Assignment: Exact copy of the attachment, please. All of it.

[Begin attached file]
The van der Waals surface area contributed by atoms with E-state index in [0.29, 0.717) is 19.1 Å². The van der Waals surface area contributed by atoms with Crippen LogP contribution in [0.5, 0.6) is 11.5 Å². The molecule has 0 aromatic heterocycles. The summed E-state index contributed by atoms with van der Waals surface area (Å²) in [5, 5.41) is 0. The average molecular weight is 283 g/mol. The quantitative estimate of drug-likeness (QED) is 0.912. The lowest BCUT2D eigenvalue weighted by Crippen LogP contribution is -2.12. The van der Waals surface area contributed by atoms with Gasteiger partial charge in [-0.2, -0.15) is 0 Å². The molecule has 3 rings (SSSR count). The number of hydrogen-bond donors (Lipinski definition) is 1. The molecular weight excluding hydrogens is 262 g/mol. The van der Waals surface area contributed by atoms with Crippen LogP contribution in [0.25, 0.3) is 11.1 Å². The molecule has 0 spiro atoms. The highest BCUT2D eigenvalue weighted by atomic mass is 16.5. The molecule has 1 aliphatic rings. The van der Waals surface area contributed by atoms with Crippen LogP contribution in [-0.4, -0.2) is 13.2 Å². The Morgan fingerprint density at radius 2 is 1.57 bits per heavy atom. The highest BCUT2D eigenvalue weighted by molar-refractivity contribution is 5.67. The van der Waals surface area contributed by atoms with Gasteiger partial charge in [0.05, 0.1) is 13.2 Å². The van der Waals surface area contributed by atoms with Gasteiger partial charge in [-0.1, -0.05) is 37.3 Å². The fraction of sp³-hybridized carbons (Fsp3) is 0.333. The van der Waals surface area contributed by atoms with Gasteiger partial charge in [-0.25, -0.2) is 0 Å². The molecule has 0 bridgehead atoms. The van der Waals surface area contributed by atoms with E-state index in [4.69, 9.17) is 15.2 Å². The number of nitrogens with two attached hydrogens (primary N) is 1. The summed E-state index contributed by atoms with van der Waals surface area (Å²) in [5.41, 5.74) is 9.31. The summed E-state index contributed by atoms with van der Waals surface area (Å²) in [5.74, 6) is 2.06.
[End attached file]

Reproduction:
The van der Waals surface area contributed by atoms with E-state index in [0.29, 0.717) is 19.1 Å². The van der Waals surface area contributed by atoms with Crippen LogP contribution in [0.5, 0.6) is 11.5 Å². The molecule has 0 aromatic heterocycles. The summed E-state index contributed by atoms with van der Waals surface area (Å²) in [5, 5.41) is 0. The average molecular weight is 283 g/mol. The quantitative estimate of drug-likeness (QED) is 0.912. The lowest BCUT2D eigenvalue weighted by Crippen LogP contribution is -2.12. The van der Waals surface area contributed by atoms with Gasteiger partial charge in [-0.2, -0.15) is 0 Å². The molecule has 3 rings (SSSR count). The number of hydrogen-bond donors (Lipinski definition) is 1. The molecular weight excluding hydrogens is 262 g/mol. The van der Waals surface area contributed by atoms with Crippen LogP contribution in [0.25, 0.3) is 11.1 Å². The molecule has 0 spiro atoms. The highest BCUT2D eigenvalue weighted by atomic mass is 16.5. The molecule has 1 aliphatic rings. The van der Waals surface area contributed by atoms with Crippen LogP contribution in [-0.4, -0.2) is 13.2 Å². The Morgan fingerprint density at radius 2 is 1.57 bits per heavy atom. The highest BCUT2D eigenvalue weighted by molar-refractivity contribution is 5.67. The van der Waals surface area contributed by atoms with Gasteiger partial charge in [0.05, 0.1) is 13.2 Å². The van der Waals surface area contributed by atoms with Gasteiger partial charge in [-0.1, -0.05) is 37.3 Å². The fraction of sp³-hybridized carbons (Fsp3) is 0.333. The van der Waals surface area contributed by atoms with Gasteiger partial charge in [-0.25, -0.2) is 0 Å². The molecule has 0 bridgehead atoms. The van der Waals surface area contributed by atoms with E-state index in [4.69, 9.17) is 15.2 Å². The number of nitrogens with two attached hydrogens (primary N) is 1. The summed E-state index contributed by atoms with van der Waals surface area (Å²) in [5.41, 5.74) is 9.31. The summed E-state index contributed by atoms with van der Waals surface area (Å²) in [5.74, 6) is 2.06.